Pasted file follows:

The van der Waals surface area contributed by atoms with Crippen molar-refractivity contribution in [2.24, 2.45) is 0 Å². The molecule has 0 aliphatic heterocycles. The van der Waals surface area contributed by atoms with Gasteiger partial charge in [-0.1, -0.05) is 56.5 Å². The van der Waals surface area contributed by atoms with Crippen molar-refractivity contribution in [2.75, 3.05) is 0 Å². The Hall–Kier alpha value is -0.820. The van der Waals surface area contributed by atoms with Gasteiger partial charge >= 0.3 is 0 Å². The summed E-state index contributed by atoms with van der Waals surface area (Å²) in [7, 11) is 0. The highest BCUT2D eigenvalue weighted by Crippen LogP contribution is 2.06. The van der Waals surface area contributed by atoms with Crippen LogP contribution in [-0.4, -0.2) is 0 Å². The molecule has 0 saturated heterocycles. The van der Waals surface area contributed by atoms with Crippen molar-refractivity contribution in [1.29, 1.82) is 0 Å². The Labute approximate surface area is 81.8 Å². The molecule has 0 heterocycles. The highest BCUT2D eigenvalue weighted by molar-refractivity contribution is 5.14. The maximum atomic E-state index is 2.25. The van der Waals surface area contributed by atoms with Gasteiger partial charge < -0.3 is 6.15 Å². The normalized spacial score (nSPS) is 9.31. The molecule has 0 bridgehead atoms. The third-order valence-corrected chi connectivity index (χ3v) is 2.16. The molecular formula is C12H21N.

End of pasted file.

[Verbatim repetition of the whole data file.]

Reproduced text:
The van der Waals surface area contributed by atoms with Crippen molar-refractivity contribution in [2.24, 2.45) is 0 Å². The molecule has 0 aliphatic heterocycles. The van der Waals surface area contributed by atoms with Gasteiger partial charge in [-0.1, -0.05) is 56.5 Å². The van der Waals surface area contributed by atoms with Crippen molar-refractivity contribution in [2.75, 3.05) is 0 Å². The Hall–Kier alpha value is -0.820. The van der Waals surface area contributed by atoms with Gasteiger partial charge >= 0.3 is 0 Å². The summed E-state index contributed by atoms with van der Waals surface area (Å²) in [7, 11) is 0. The highest BCUT2D eigenvalue weighted by Crippen LogP contribution is 2.06. The van der Waals surface area contributed by atoms with Crippen LogP contribution in [-0.4, -0.2) is 0 Å². The molecule has 0 saturated heterocycles. The van der Waals surface area contributed by atoms with Crippen molar-refractivity contribution in [1.29, 1.82) is 0 Å². The Labute approximate surface area is 81.8 Å². The molecule has 0 heterocycles. The highest BCUT2D eigenvalue weighted by molar-refractivity contribution is 5.14. The maximum atomic E-state index is 2.25. The van der Waals surface area contributed by atoms with Gasteiger partial charge < -0.3 is 6.15 Å². The normalized spacial score (nSPS) is 9.31. The molecule has 0 bridgehead atoms. The third-order valence-corrected chi connectivity index (χ3v) is 2.16. The molecular formula is C12H21N.